As was announced here yesterday, the British Library has acquired important additions to its collection in the form of 9 sheets of copper, discovered in the possession of a scrap metal dealer. Scrap value ÂŁ3.60 per kilo, but historical significance and research value far more considerable.
Detail of an engraved copper plate for a map by James Rennell, published in 1780.
The 9 engraved copper plates were used to print maps of India for the use of the East India Company (EIC) during the late 18th and early 19th centuries. The archive of the EIC, the India Office records and map collection was passed to the British Library in 1984 where it resides today. How the copper plates came to be reunited with this archive is a fascinating story which reveals a lot about the custodial history of the archives of British government as well as changing perceptions of maps.
Our recent purchase of nine copper plates was as follows: four plates used to print trigonometrical diagrams of William Lambtonâs first survey of Malabar and Coromandel, begun in 1802; one triangulation diagram of 1827 by Lambton and his successor George Everest (he of highest mountain fame); three (of four) plates for James Rennellâs (1742-1830) âMap of Hindoostanâ (1788); and finally a single plate for a map included in James Rennellâs âBengal Atlasâ of 1780.
These plates enable us to complete sets of copper plates already held in the India Office map collection, alongside another copper plate which had been purchased in 1988.
How did they come to be dispersed in the first place? Well this is one of the most interesting parts of the story. Dr Andrew Cook, former India Office archivist, was able to sketch out the story for me, referencing Antonia Moonâs article of the East India Company records published in the British Records Association Journal âArchives (October 2008).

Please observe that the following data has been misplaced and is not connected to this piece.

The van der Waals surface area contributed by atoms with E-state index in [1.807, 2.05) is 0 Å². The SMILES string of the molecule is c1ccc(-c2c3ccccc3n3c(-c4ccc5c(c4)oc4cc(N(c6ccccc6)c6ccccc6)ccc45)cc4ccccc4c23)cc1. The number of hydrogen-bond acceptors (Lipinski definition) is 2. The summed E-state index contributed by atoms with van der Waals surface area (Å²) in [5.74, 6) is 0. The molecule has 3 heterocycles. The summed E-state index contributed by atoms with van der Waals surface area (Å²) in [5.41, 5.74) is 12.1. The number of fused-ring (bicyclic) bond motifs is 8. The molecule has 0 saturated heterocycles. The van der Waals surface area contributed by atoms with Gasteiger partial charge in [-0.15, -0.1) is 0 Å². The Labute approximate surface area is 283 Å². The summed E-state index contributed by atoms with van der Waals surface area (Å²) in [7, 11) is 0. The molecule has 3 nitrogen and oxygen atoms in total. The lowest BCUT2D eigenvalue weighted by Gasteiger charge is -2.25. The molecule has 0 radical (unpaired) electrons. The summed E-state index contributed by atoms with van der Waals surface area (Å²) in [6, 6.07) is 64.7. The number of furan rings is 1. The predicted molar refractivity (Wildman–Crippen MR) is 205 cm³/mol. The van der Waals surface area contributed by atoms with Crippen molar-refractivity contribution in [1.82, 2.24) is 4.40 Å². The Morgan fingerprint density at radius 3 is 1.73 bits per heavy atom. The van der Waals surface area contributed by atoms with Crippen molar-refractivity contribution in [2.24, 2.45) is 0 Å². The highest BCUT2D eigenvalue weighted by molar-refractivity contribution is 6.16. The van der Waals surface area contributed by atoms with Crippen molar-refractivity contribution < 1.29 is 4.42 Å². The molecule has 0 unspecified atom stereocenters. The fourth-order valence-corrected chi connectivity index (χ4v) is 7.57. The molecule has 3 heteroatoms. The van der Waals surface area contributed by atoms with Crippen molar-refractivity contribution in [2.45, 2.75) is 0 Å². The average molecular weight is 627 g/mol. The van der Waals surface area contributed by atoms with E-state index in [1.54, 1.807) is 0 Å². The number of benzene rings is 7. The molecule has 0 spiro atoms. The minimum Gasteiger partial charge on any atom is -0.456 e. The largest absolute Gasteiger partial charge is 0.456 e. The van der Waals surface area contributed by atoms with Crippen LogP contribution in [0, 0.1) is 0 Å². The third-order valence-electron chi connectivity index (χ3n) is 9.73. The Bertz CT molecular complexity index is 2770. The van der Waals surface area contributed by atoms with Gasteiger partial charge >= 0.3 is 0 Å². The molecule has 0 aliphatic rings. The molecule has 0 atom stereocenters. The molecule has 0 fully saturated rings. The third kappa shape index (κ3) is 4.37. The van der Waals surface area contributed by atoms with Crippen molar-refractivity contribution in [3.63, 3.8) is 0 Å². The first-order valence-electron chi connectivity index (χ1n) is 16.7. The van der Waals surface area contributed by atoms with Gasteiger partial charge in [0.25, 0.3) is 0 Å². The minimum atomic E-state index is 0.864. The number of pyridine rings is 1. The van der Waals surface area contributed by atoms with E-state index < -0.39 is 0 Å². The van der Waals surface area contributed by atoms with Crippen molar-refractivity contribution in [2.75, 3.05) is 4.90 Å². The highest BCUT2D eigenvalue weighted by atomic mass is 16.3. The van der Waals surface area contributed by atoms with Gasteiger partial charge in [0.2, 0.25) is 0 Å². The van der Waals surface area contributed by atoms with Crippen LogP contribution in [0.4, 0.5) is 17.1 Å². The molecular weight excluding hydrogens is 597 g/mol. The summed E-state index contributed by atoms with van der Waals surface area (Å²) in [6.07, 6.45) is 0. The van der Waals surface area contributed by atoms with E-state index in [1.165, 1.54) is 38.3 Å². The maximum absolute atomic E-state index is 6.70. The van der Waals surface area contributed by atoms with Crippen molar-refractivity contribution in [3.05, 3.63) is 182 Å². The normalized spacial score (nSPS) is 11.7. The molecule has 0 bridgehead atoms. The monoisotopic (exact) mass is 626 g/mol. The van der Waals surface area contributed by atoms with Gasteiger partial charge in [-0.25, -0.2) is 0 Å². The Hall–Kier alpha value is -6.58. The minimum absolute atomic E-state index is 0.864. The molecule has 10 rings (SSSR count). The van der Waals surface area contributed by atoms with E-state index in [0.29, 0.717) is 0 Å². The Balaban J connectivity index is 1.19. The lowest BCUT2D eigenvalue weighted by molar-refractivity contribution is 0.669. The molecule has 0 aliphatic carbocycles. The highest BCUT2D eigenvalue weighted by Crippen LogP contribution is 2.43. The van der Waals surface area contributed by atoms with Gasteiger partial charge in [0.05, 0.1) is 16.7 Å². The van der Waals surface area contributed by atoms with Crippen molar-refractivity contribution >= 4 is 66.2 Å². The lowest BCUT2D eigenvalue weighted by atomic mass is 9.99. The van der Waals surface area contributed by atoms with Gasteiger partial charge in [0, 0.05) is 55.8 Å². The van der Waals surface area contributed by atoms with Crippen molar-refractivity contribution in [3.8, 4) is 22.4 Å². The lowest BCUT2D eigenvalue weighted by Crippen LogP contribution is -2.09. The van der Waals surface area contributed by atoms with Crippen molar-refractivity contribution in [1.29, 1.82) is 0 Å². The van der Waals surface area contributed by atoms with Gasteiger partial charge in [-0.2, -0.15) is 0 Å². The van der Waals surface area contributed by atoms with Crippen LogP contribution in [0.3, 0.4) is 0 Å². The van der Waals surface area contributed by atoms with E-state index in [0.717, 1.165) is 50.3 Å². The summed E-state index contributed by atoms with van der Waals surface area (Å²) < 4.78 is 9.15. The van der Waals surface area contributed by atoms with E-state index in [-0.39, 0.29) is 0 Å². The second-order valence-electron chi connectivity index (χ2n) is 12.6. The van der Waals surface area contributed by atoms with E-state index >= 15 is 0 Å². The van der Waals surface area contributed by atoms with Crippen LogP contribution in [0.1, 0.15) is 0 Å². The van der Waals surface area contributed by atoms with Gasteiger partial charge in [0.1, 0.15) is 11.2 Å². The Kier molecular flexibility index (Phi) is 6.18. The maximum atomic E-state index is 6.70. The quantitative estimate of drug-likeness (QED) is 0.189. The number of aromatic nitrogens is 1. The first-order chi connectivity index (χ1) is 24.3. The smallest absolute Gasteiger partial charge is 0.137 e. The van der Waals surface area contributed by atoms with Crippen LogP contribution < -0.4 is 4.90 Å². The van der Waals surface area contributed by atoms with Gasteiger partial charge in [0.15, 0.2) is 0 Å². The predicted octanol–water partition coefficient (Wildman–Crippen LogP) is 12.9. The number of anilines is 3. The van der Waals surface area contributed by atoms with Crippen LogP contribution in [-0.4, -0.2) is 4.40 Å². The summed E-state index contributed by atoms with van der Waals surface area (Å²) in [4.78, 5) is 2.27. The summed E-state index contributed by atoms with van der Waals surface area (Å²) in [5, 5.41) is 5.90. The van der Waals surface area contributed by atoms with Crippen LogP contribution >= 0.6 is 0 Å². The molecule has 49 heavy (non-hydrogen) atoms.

View of the East India House, Leadenhall Street, London, 1796.
The plates seem to have been with the EIC in the 1830s in East India House, Leadenhall Street, London. In 1860 the EIC archives were due to move from there to the New India Office building in Whitehall, but because this building was unfinished when the old premises were sold, the archives went to temporary storage in the Westminster Palace Hotel nearby. It is at this point that a number of the copper plates were apparently re-routed via the scrap metal trade, where they would remain for over a century.
In 1988 Dr Cook was tipped-off about a copper plate in the possession of a Norfolk farmer, who was looking to turn it into a mudguard for the trailer of his tractor. Upon visiting Norfolk, and examining the plate on the pool table of a local working manâs club, Dr Cook identified it as a plate from Rennellâs âBengal Atlasâ and acquired it for the collection. The nine plates more recently purchased are further miracles of survival.
James Rennell, An engraved copper plate for 'A map of North Bahar...', London, c. 1779.
James Rennell, 'A map of North Bahar...' from The Bengal Atlas, London, 1780. Maps 145.d.26.
The uniting of various sets of engraving plates enables us to study in greater depth the printing and publishing history of some of the most powerful and significant imperial cartographic projects of the 18th and 19th centuries. It also shines light on the complex history of custodianship and cartography during the 19th century.